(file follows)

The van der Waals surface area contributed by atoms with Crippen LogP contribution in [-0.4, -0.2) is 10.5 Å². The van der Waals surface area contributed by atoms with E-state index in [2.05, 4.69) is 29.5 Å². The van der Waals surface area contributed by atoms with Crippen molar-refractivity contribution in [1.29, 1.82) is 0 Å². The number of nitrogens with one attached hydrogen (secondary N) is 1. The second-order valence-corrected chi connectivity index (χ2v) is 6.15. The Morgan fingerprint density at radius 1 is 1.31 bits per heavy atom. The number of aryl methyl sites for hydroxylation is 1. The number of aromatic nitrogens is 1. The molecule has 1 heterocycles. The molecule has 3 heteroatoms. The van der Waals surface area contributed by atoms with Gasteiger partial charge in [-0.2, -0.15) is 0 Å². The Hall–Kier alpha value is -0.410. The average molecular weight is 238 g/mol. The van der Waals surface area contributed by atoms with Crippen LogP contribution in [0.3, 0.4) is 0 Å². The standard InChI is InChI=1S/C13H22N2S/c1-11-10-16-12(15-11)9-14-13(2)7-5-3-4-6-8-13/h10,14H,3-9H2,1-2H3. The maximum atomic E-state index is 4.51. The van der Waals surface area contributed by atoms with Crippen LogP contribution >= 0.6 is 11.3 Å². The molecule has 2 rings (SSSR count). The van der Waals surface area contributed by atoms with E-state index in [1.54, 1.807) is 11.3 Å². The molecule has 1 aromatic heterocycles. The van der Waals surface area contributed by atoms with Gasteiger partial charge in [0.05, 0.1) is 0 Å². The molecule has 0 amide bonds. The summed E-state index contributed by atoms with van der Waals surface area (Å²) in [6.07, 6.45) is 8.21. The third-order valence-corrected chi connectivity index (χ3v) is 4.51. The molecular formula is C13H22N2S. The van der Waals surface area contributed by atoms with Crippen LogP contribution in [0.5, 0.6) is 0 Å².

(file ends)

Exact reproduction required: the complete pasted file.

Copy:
The van der Waals surface area contributed by atoms with Crippen LogP contribution in [-0.4, -0.2) is 10.5 Å². The van der Waals surface area contributed by atoms with E-state index in [2.05, 4.69) is 29.5 Å². The van der Waals surface area contributed by atoms with Crippen molar-refractivity contribution in [1.29, 1.82) is 0 Å². The number of nitrogens with one attached hydrogen (secondary N) is 1. The second-order valence-corrected chi connectivity index (χ2v) is 6.15. The Morgan fingerprint density at radius 1 is 1.31 bits per heavy atom. The number of aryl methyl sites for hydroxylation is 1. The number of aromatic nitrogens is 1. The molecule has 1 heterocycles. The molecule has 3 heteroatoms. The van der Waals surface area contributed by atoms with Gasteiger partial charge in [-0.2, -0.15) is 0 Å². The Hall–Kier alpha value is -0.410. The average molecular weight is 238 g/mol. The van der Waals surface area contributed by atoms with Crippen LogP contribution in [0.3, 0.4) is 0 Å². The standard InChI is InChI=1S/C13H22N2S/c1-11-10-16-12(15-11)9-14-13(2)7-5-3-4-6-8-13/h10,14H,3-9H2,1-2H3. The maximum atomic E-state index is 4.51. The van der Waals surface area contributed by atoms with Crippen LogP contribution >= 0.6 is 11.3 Å². The molecule has 2 rings (SSSR count). The van der Waals surface area contributed by atoms with E-state index in [1.54, 1.807) is 11.3 Å². The molecule has 1 aromatic heterocycles. The van der Waals surface area contributed by atoms with Gasteiger partial charge in [0.05, 0.1) is 0 Å². The molecule has 0 amide bonds. The summed E-state index contributed by atoms with van der Waals surface area (Å²) in [6.07, 6.45) is 8.21. The third-order valence-corrected chi connectivity index (χ3v) is 4.51. The molecular formula is C13H22N2S. The van der Waals surface area contributed by atoms with Crippen LogP contribution in [0.5, 0.6) is 0 Å².